Sweden presents plan to combat extremism
Published: 09 Dec 2011 11:40 GMT+01:00
Updated: 09 Dec 2011 11:40 GMT+01:00
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”It is very important that we take this problem seriously. Every individual who ends up in violent extremism is one too many,” minster for democracy, Birgitta Ohlsson told news agency TT after a press conference on Friday.
Between 2012 and 2014 the government is aiming to spend 62 million kronor ($9.2 million) in combating extremism, concentrating on increasing the knowledge of what types of extremism tends to lead to violence.
The work on the action plan has been going on for three years and is a joint effort between security service Säpo, the Swedish National Council for Crime Prevention (Brottsförebyggande rådet – Brå), the National Defence College (Försvarshögskolan), the National Board of Youth Affairs (Ungdomsstyrelsen), and the Swedish Association of Local Authorities and Regions (SALAR).
According to Ohlsson, Taimour Abdulwahab's attempt to blow himself up on a Stockholm street last year has showed Swedes how vulnerable the country's open society is.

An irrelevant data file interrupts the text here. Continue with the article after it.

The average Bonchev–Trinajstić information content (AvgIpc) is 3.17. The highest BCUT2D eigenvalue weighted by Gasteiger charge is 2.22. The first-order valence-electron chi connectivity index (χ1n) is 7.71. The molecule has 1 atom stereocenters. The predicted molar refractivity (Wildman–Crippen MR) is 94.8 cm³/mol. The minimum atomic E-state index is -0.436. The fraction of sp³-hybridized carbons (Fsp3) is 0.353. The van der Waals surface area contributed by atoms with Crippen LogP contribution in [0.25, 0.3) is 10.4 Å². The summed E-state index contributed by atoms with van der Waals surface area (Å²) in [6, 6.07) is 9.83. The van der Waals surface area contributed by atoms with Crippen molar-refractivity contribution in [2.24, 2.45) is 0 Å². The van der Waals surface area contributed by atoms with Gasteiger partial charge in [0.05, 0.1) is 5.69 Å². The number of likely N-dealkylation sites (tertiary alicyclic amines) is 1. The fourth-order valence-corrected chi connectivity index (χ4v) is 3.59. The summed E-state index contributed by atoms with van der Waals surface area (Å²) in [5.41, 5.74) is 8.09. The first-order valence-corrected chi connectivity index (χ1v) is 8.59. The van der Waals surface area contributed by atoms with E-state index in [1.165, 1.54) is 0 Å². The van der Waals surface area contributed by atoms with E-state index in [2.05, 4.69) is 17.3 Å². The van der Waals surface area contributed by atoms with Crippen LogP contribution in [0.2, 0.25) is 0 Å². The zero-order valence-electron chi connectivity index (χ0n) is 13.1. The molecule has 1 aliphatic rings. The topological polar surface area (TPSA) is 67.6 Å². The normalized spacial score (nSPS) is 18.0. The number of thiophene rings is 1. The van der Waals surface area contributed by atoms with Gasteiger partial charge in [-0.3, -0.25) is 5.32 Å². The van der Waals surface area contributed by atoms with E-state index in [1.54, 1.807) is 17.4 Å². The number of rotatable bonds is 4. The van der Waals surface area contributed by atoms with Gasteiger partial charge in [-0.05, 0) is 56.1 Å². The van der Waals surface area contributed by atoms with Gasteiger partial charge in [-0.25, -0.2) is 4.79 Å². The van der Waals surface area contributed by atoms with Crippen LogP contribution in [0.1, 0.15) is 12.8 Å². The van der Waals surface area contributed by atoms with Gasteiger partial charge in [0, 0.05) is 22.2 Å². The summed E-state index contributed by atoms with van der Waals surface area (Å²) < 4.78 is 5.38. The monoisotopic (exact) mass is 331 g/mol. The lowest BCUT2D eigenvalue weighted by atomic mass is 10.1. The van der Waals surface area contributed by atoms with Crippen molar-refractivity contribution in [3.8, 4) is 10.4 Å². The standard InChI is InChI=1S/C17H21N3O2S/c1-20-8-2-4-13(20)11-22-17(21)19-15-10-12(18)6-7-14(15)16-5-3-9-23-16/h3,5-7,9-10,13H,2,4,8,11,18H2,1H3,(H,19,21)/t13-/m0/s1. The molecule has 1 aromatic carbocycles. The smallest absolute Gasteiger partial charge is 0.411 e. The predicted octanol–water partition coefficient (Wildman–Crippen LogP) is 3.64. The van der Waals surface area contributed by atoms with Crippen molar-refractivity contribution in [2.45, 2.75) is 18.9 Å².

She also mentioned the tragedy in Norway caused by Anders Behring Breivik, the Gothenburg riots of 2001, and the police murders in Malexander in 1999.
“Säpo says that there are too few of these individuals for these groups to constitute a serious threat to democracy, but we must keep a watchful eye. We should neither overestimate or underestimate them,” Ohlsson said.
The three extremist environments on which the plan's efforts will be concentrated are the white power movement, the autonomous left, and violent Islamism.
“We have a few hundred individuals, part of autonomous groups, white-power movements or Islamists that we need to take very seriously,” Ohlsson said.
However, Ohlsson did not want to single out one group as more dangerous than another.
“We have had reports done on these three groups and that's the material this plan is based on,“ Ohslsson said.
According to Ohlsson, it is the prevention of extremism which is central in the plan, to work with schools, to educate teachers and key groups in civil society.
The government also wants to strengthen international cooperation and create a better support network for those who wish to leave extremist groups.
“Today we have a good programme for ex-right wing extremist, but not when it comes to other groups,” Ohlsson told TT.